Holland: So understood it’s been years in the making, but still a big change from the original vision of the company, a big change for many of your long term workers. So talk to us about an update. How is that process going as a leader? How do you Institute such dramatic change?
Subramaniam: Well, I tell you what, you know change is a constant FedEx. You talked about the culture. What we’re doing is strengthening the FedEx culture. I mean, one of the things that does not change is the FedEx culture. We are very, very proud of it. Fred’s – one of the key contributions he created is that people serve as profit culture at FedEx. And I can see far because I’m standing on the shoulder of a giant. And so what we’re doing is strengthening the accountability pillar of the culture. It just basically says drive business results, and that’s where the word drive, our transmission program, came from. So we’re, you know, the team is doing a fantastic job. You know, one of the great things that has happened in the last year is that despite the volumes being down, our operating profit went up. That’s the first time in the history of FedEx that has happened. And I think the team has just done a phenomenal job of taking on this challenge. We decided a year ago there, you know, we saw the volumes – early to see it. And we decided that we’re going to come out stronger than when we went in and we’re going to use this crisis as an opportunity to get significantly more efficient. So the team has done a really remarkable job. You know, again, we are focused on the things we can control and the culture is very strong and very alive at FedEx.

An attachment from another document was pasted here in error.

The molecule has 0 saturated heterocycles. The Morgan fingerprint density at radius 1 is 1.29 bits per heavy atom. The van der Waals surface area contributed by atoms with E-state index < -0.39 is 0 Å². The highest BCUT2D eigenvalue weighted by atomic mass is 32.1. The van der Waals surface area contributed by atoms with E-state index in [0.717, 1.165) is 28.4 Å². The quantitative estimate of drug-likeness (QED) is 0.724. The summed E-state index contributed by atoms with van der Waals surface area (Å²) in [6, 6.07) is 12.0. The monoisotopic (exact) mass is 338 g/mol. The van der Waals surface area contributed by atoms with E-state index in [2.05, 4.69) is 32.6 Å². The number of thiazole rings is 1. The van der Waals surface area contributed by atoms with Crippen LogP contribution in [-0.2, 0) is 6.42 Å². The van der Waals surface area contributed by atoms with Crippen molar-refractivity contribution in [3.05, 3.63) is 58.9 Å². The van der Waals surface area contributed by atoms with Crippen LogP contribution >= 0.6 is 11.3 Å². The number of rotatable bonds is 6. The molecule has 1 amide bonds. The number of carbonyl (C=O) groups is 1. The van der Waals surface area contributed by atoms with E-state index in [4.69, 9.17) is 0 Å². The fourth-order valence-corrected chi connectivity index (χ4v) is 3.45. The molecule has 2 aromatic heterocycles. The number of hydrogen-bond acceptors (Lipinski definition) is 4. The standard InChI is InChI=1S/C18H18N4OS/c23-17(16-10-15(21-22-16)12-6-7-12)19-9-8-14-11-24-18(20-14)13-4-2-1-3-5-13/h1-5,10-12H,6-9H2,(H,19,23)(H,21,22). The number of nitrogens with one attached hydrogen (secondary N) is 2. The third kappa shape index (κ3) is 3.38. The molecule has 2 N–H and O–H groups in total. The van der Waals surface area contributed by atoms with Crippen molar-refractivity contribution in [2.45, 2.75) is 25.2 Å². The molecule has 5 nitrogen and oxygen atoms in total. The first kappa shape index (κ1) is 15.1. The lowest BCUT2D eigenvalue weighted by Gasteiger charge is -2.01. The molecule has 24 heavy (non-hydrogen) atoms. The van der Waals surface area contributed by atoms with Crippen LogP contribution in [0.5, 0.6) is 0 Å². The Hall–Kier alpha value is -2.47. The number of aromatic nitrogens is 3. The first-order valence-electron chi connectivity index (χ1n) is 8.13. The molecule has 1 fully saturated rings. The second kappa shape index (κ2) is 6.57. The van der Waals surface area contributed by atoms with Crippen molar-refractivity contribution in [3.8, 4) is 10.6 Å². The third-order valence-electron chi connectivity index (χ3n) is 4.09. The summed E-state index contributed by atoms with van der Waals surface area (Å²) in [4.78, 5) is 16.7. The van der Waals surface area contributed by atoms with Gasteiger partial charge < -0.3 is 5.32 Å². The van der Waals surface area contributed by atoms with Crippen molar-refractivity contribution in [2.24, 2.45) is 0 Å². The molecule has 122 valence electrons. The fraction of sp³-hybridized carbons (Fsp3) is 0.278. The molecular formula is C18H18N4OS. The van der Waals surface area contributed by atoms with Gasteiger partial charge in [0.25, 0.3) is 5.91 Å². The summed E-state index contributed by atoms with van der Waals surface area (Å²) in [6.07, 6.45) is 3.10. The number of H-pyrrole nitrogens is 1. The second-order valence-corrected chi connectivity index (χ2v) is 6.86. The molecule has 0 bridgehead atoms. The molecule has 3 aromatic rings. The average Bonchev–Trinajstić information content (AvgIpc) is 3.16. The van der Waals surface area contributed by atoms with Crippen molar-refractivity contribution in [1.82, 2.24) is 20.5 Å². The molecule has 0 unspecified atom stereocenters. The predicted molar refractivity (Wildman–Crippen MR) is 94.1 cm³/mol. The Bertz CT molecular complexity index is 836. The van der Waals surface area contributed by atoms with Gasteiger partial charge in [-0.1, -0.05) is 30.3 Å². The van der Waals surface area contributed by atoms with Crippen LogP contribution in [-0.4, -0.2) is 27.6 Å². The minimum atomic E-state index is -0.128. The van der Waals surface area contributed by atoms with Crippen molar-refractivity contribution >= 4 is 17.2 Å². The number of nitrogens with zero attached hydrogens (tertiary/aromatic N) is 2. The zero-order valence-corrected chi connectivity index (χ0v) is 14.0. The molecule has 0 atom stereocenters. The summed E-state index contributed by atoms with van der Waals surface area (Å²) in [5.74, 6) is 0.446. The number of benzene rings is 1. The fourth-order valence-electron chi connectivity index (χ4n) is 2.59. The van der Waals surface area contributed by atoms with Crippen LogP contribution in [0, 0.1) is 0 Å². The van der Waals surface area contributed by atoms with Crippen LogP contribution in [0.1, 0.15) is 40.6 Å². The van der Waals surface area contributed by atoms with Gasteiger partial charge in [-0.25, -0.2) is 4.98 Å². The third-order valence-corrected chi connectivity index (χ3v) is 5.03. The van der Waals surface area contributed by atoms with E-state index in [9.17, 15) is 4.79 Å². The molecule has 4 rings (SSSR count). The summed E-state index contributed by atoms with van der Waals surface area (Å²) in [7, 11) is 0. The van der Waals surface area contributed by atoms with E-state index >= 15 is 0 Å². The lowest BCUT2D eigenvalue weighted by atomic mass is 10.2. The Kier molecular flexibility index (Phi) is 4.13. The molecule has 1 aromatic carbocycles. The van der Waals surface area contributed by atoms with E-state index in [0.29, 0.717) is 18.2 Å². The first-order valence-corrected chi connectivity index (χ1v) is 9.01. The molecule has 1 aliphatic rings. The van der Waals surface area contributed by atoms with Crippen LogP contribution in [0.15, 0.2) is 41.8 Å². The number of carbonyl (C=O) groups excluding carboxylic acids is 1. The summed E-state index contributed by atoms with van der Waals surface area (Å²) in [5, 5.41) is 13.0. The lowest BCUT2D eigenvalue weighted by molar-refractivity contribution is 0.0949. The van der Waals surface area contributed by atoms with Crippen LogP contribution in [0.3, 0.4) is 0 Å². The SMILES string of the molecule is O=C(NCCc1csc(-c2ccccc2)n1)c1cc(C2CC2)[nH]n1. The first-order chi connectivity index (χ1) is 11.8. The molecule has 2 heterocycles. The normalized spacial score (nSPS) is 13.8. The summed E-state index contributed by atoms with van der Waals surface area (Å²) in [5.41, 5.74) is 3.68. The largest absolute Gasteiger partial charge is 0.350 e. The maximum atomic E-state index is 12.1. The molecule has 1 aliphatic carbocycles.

Holland: So you mentioned the milestone of a year ago, we’re going to talk about some comments that you made about a year ago. But first, I want to talk a bit more about this transformation and the culture aspect. So I’ve covered FedEx for quite a few years. I want to tell you, you’re really well liked and well respected in your organization, by Mr. Smith, by the employees across the board. But at the same time, we often hear that culture eats strategy. This transformation is a big change in strategy. As the leader, how do you bring in a new strategy and how did the culture— did you have to change it? Or did it evolve with your plan?
Subramaniam: No again, I would just say this much change is a constant at FedEx. If you’re not changing, you’re gonna go bust. And that’s been a constant at FedEx from the very, very get go. So that part of it’s just part and parcel of our culture. So this is the next phase of our change. And there are two aspects of the change that’s coming here. One is the fact that we are moving towards this idea of our Network 2.0, the second aspect of the change is a digital change. You know, we have built this foundation over the last 50 years, build this network that’s unparalleled. And underneath that is the technology foundation. When Fred talked about the information about the package being as important as the package itself, he said that in 1978. And that’s what has been underpinning for FedEx. Now that we build out this physical networks, it’s almost you flip it the other way. The physical networks now provide a foundation for us to provide digital and data driven solutions for and again, create value for all our stakeholders. So the two aspects of this change that we’re driving, and again, I will just reemphasize that as part of the FedEx culture change is an absolute constant.